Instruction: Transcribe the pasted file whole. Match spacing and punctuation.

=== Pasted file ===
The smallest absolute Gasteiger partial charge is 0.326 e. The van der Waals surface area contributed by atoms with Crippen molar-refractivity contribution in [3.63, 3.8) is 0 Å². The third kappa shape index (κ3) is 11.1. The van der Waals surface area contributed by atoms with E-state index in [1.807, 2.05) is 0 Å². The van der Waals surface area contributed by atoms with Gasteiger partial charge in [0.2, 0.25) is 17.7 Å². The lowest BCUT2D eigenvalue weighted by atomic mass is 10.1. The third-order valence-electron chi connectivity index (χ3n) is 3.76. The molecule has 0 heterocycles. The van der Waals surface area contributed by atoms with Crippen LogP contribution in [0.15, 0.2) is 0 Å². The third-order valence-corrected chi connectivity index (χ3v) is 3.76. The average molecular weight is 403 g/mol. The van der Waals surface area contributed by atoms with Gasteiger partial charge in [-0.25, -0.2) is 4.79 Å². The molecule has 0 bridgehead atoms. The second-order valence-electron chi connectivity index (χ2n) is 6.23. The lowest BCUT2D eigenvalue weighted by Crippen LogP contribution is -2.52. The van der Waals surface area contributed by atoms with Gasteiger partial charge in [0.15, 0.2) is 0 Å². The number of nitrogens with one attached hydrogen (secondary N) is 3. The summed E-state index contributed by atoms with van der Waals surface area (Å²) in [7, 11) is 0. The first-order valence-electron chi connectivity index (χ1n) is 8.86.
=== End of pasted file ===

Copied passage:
The smallest absolute Gasteiger partial charge is 0.326 e. The van der Waals surface area contributed by atoms with Crippen molar-refractivity contribution in [3.63, 3.8) is 0 Å². The third kappa shape index (κ3) is 11.1. The van der Waals surface area contributed by atoms with E-state index in [1.807, 2.05) is 0 Å². The van der Waals surface area contributed by atoms with Gasteiger partial charge in [0.2, 0.25) is 17.7 Å². The lowest BCUT2D eigenvalue weighted by atomic mass is 10.1. The third-order valence-electron chi connectivity index (χ3n) is 3.76. The molecule has 0 heterocycles. The van der Waals surface area contributed by atoms with Crippen LogP contribution in [0.15, 0.2) is 0 Å². The third-order valence-corrected chi connectivity index (χ3v) is 3.76. The average molecular weight is 403 g/mol. The van der Waals surface area contributed by atoms with Gasteiger partial charge in [-0.25, -0.2) is 4.79 Å². The molecule has 0 bridgehead atoms. The second-order valence-electron chi connectivity index (χ2n) is 6.23. The lowest BCUT2D eigenvalue weighted by Crippen LogP contribution is -2.52. The van der Waals surface area contributed by atoms with Gasteiger partial charge in [0.15, 0.2) is 0 Å². The number of nitrogens with one attached hydrogen (secondary N) is 3. The summed E-state index contributed by atoms with van der Waals surface area (Å²) in [7, 11) is 0. The first-order valence-electron chi connectivity index (χ1n) is 8.86.